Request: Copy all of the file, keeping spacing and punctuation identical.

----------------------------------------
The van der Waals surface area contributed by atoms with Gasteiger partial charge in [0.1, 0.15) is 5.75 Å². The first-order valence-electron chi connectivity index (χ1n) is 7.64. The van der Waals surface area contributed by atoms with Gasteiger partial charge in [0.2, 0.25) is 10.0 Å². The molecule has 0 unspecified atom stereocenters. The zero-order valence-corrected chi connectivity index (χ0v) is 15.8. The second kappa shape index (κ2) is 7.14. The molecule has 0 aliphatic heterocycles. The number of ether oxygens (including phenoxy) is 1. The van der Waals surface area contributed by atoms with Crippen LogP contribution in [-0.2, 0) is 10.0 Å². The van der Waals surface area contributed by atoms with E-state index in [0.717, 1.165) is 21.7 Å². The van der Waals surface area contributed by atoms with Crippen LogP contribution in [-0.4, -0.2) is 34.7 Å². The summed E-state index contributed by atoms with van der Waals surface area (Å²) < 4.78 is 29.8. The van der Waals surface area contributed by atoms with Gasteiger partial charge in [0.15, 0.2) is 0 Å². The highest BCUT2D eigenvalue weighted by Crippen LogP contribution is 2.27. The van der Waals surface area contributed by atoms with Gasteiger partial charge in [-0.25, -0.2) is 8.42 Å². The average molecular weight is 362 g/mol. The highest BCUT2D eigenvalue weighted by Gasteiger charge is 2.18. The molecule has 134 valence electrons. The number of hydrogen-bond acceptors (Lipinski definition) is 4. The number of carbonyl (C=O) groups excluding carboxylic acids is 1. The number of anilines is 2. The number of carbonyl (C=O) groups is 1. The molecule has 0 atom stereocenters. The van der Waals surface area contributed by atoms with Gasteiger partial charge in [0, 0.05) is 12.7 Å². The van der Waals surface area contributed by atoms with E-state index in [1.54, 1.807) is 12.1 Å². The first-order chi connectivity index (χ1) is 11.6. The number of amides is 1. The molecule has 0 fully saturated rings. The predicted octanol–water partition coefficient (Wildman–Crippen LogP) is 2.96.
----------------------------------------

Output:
The van der Waals surface area contributed by atoms with Gasteiger partial charge in [0.1, 0.15) is 5.75 Å². The first-order valence-electron chi connectivity index (χ1n) is 7.64. The van der Waals surface area contributed by atoms with Gasteiger partial charge in [0.2, 0.25) is 10.0 Å². The molecule has 0 unspecified atom stereocenters. The zero-order valence-corrected chi connectivity index (χ0v) is 15.8. The second kappa shape index (κ2) is 7.14. The molecule has 0 aliphatic heterocycles. The number of ether oxygens (including phenoxy) is 1. The van der Waals surface area contributed by atoms with Crippen LogP contribution in [-0.2, 0) is 10.0 Å². The van der Waals surface area contributed by atoms with E-state index in [0.717, 1.165) is 21.7 Å². The van der Waals surface area contributed by atoms with Crippen LogP contribution in [-0.4, -0.2) is 34.7 Å². The summed E-state index contributed by atoms with van der Waals surface area (Å²) < 4.78 is 29.8. The van der Waals surface area contributed by atoms with Gasteiger partial charge in [0.15, 0.2) is 0 Å². The highest BCUT2D eigenvalue weighted by Crippen LogP contribution is 2.27. The van der Waals surface area contributed by atoms with Gasteiger partial charge in [-0.25, -0.2) is 8.42 Å². The average molecular weight is 362 g/mol. The highest BCUT2D eigenvalue weighted by Gasteiger charge is 2.18. The molecule has 134 valence electrons. The number of hydrogen-bond acceptors (Lipinski definition) is 4. The number of carbonyl (C=O) groups excluding carboxylic acids is 1. The number of anilines is 2. The number of carbonyl (C=O) groups is 1. The molecule has 0 atom stereocenters. The van der Waals surface area contributed by atoms with Gasteiger partial charge in [0, 0.05) is 12.7 Å². The van der Waals surface area contributed by atoms with E-state index in [1.54, 1.807) is 12.1 Å². The first-order chi connectivity index (χ1) is 11.6. The number of amides is 1. The molecule has 0 fully saturated rings. The predicted octanol–water partition coefficient (Wildman–Crippen LogP) is 2.96.